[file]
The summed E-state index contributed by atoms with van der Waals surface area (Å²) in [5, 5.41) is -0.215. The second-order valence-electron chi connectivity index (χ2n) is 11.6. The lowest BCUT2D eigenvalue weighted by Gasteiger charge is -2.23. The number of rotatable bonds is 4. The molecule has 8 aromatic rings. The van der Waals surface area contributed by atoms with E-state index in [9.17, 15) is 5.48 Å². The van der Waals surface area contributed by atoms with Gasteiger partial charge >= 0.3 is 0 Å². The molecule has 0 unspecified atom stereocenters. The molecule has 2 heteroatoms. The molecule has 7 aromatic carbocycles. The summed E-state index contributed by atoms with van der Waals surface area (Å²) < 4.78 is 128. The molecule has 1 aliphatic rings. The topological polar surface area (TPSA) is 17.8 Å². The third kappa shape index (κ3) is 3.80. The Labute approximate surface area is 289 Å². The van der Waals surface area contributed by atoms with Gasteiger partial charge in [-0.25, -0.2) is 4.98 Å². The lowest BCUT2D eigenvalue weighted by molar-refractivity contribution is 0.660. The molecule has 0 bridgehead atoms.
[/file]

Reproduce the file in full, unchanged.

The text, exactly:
The summed E-state index contributed by atoms with van der Waals surface area (Å²) in [5, 5.41) is -0.215. The second-order valence-electron chi connectivity index (χ2n) is 11.6. The lowest BCUT2D eigenvalue weighted by Gasteiger charge is -2.23. The number of rotatable bonds is 4. The molecule has 8 aromatic rings. The van der Waals surface area contributed by atoms with E-state index in [9.17, 15) is 5.48 Å². The van der Waals surface area contributed by atoms with Gasteiger partial charge >= 0.3 is 0 Å². The molecule has 0 unspecified atom stereocenters. The molecule has 2 heteroatoms. The molecule has 7 aromatic carbocycles. The summed E-state index contributed by atoms with van der Waals surface area (Å²) < 4.78 is 128. The molecule has 1 aliphatic rings. The topological polar surface area (TPSA) is 17.8 Å². The third kappa shape index (κ3) is 3.80. The Labute approximate surface area is 289 Å². The van der Waals surface area contributed by atoms with Gasteiger partial charge in [-0.25, -0.2) is 4.98 Å². The lowest BCUT2D eigenvalue weighted by molar-refractivity contribution is 0.660. The molecule has 0 bridgehead atoms.